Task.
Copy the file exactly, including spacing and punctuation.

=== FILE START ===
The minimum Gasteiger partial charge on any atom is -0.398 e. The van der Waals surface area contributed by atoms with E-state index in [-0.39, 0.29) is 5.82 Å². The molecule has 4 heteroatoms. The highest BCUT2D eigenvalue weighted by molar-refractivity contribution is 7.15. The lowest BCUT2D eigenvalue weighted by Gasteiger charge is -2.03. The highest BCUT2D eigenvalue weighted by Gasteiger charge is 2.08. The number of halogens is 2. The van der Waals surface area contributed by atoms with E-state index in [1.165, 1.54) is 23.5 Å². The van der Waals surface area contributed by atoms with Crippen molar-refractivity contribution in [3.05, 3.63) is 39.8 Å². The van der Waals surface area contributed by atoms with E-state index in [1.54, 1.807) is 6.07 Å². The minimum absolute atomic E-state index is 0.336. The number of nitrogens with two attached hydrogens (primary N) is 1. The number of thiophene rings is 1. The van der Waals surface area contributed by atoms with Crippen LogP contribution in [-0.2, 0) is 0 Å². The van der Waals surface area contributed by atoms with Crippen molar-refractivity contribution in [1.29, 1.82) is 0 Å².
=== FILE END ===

The minimum Gasteiger partial charge on any atom is -0.398 e. The van der Waals surface area contributed by atoms with E-state index in [-0.39, 0.29) is 5.82 Å². The molecule has 4 heteroatoms. The highest BCUT2D eigenvalue weighted by molar-refractivity contribution is 7.15. The lowest BCUT2D eigenvalue weighted by Gasteiger charge is -2.03. The highest BCUT2D eigenvalue weighted by Gasteiger charge is 2.08. The number of halogens is 2. The van der Waals surface area contributed by atoms with E-state index in [1.165, 1.54) is 23.5 Å². The van der Waals surface area contributed by atoms with Crippen molar-refractivity contribution in [3.05, 3.63) is 39.8 Å². The van der Waals surface area contributed by atoms with E-state index in [1.54, 1.807) is 6.07 Å². The minimum absolute atomic E-state index is 0.336. The number of nitrogens with two attached hydrogens (primary N) is 1. The number of thiophene rings is 1. The van der Waals surface area contributed by atoms with Crippen LogP contribution in [-0.2, 0) is 0 Å². The van der Waals surface area contributed by atoms with Crippen molar-refractivity contribution in [1.29, 1.82) is 0 Å².